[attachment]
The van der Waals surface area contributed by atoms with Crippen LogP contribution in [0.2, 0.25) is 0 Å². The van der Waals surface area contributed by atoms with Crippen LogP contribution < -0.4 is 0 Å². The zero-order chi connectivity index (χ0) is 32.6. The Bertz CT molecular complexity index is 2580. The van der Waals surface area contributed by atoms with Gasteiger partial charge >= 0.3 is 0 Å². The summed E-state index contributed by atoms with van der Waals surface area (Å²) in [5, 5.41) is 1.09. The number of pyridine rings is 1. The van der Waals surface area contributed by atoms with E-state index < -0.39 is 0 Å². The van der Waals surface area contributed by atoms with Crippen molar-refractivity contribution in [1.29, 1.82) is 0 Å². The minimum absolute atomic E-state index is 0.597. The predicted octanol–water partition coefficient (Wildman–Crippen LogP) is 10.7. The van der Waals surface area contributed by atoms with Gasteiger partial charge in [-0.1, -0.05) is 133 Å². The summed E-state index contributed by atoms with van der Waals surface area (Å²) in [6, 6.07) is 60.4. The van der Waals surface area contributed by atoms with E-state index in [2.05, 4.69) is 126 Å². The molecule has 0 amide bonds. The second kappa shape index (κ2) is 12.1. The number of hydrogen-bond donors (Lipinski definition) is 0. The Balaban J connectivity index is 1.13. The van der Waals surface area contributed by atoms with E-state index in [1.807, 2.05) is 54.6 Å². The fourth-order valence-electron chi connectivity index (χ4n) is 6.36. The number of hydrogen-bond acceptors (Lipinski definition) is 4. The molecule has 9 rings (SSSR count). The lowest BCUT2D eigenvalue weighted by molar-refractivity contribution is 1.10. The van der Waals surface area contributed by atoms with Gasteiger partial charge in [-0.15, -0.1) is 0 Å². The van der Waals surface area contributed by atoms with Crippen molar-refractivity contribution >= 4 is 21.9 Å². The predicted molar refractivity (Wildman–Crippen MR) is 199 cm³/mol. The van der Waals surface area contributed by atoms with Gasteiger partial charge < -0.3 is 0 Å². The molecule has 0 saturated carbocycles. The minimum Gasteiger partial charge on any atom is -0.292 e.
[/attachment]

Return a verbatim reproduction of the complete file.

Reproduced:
The van der Waals surface area contributed by atoms with Crippen LogP contribution in [0.2, 0.25) is 0 Å². The van der Waals surface area contributed by atoms with Crippen LogP contribution < -0.4 is 0 Å². The zero-order chi connectivity index (χ0) is 32.6. The Bertz CT molecular complexity index is 2580. The van der Waals surface area contributed by atoms with Gasteiger partial charge >= 0.3 is 0 Å². The summed E-state index contributed by atoms with van der Waals surface area (Å²) in [5, 5.41) is 1.09. The number of pyridine rings is 1. The van der Waals surface area contributed by atoms with E-state index < -0.39 is 0 Å². The van der Waals surface area contributed by atoms with Crippen molar-refractivity contribution in [1.29, 1.82) is 0 Å². The minimum absolute atomic E-state index is 0.597. The predicted octanol–water partition coefficient (Wildman–Crippen LogP) is 10.7. The van der Waals surface area contributed by atoms with Gasteiger partial charge in [-0.1, -0.05) is 133 Å². The summed E-state index contributed by atoms with van der Waals surface area (Å²) in [6, 6.07) is 60.4. The van der Waals surface area contributed by atoms with E-state index in [2.05, 4.69) is 126 Å². The molecule has 0 amide bonds. The second kappa shape index (κ2) is 12.1. The number of hydrogen-bond donors (Lipinski definition) is 0. The Balaban J connectivity index is 1.13. The van der Waals surface area contributed by atoms with E-state index in [1.807, 2.05) is 54.6 Å². The fourth-order valence-electron chi connectivity index (χ4n) is 6.36. The number of hydrogen-bond acceptors (Lipinski definition) is 4. The molecule has 9 rings (SSSR count). The lowest BCUT2D eigenvalue weighted by molar-refractivity contribution is 1.10. The van der Waals surface area contributed by atoms with Gasteiger partial charge in [-0.15, -0.1) is 0 Å². The van der Waals surface area contributed by atoms with Crippen molar-refractivity contribution >= 4 is 21.9 Å². The predicted molar refractivity (Wildman–Crippen MR) is 199 cm³/mol. The van der Waals surface area contributed by atoms with Gasteiger partial charge < -0.3 is 0 Å². The molecule has 0 saturated carbocycles. The minimum Gasteiger partial charge on any atom is -0.292 e.